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Aug 7, 2017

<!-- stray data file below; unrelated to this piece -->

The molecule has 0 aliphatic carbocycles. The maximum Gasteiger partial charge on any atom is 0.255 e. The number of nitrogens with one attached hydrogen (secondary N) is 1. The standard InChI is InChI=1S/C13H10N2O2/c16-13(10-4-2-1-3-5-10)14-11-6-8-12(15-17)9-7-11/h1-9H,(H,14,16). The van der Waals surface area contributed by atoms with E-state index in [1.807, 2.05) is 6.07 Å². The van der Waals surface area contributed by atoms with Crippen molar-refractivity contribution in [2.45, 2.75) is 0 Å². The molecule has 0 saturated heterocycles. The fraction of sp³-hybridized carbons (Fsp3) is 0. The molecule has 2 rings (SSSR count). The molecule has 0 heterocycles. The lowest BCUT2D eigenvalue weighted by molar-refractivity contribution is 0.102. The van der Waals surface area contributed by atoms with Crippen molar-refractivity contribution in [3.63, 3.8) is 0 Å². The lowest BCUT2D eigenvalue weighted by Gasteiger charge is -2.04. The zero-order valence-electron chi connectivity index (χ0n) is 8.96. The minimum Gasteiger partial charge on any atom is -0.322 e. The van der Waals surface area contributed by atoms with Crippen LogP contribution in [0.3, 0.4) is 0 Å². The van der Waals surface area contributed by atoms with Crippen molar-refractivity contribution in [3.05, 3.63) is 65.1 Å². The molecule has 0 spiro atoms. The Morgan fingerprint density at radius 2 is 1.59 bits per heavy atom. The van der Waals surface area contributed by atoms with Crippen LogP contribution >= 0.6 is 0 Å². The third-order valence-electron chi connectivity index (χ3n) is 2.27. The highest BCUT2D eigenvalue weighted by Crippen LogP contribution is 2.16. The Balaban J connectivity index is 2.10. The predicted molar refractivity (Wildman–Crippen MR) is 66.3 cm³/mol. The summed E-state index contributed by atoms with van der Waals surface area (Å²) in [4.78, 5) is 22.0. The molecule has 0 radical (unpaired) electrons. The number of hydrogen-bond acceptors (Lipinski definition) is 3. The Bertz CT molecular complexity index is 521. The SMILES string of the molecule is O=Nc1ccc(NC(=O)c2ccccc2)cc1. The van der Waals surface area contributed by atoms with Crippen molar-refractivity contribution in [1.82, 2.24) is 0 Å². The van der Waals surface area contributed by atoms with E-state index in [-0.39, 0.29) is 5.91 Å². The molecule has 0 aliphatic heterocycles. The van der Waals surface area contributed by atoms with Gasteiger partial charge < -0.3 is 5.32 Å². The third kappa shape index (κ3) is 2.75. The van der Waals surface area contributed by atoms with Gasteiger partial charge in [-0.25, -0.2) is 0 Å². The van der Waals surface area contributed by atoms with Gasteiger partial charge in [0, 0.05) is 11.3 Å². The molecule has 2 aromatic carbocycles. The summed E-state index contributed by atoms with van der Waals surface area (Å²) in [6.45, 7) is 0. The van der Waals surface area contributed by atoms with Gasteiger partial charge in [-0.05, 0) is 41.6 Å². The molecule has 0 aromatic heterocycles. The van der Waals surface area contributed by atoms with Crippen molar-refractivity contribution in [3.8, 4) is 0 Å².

In this episode we focus on using data to help predict where home fires may occur and technology to help detect them in vacant properties. This episode also ties into an earlier one Data and Smoke Alarms in New Orleans that you might be interested in. Using data to predict fires e start by talking with Jon Jay, a doctoral student at the Harvard School of Public Health, and author of the article "Can Algorithms Predict House Fires." In this article, and on this podcast, Jay talks about how it is possible to use data to predict where house fires are more likely to occur in a city so that the fire department can better focus its prevention and home safety visits, and the results are astounding. By randomly visiting neighborhoods, it was determined that a fire department would probably visit 20% of the homes likely to have a fire. However, by using a data-driven approach, this percentage jumped to 71% resulting in a much more effective and efficient use of staffing. The data that was used is from publicly available sources, and by bringing together a variety of data sources it is possible to refine the model significantly and really hone in on the geographic areas of the city as well as the different property types. Using technology to detect fires We then have a conversation with Nathan Armentrout from Eidolon who invented CASPER - Continuous Autonomous Solar Powered Event Reporter. This is a device that is installed in vacant homes and listens for the sound of a smoke alarm in the building then sends out an alert by cellular signal to the cloud. This device came about as a result of a hackathon sponsored by Louisville, Kentucky, where there was a problem of fires in vacant homes. These fires were creating significant risks to the other homes around them because they were not being detected until they were well developed instead of in their early stages. The city put the problem forward to the Level 1 hackerspace, and competition was put together to find a solution. Armentrout developed CASPER which has been successfully pilot tested in Louisville and he is now rolling out in beta to other cities.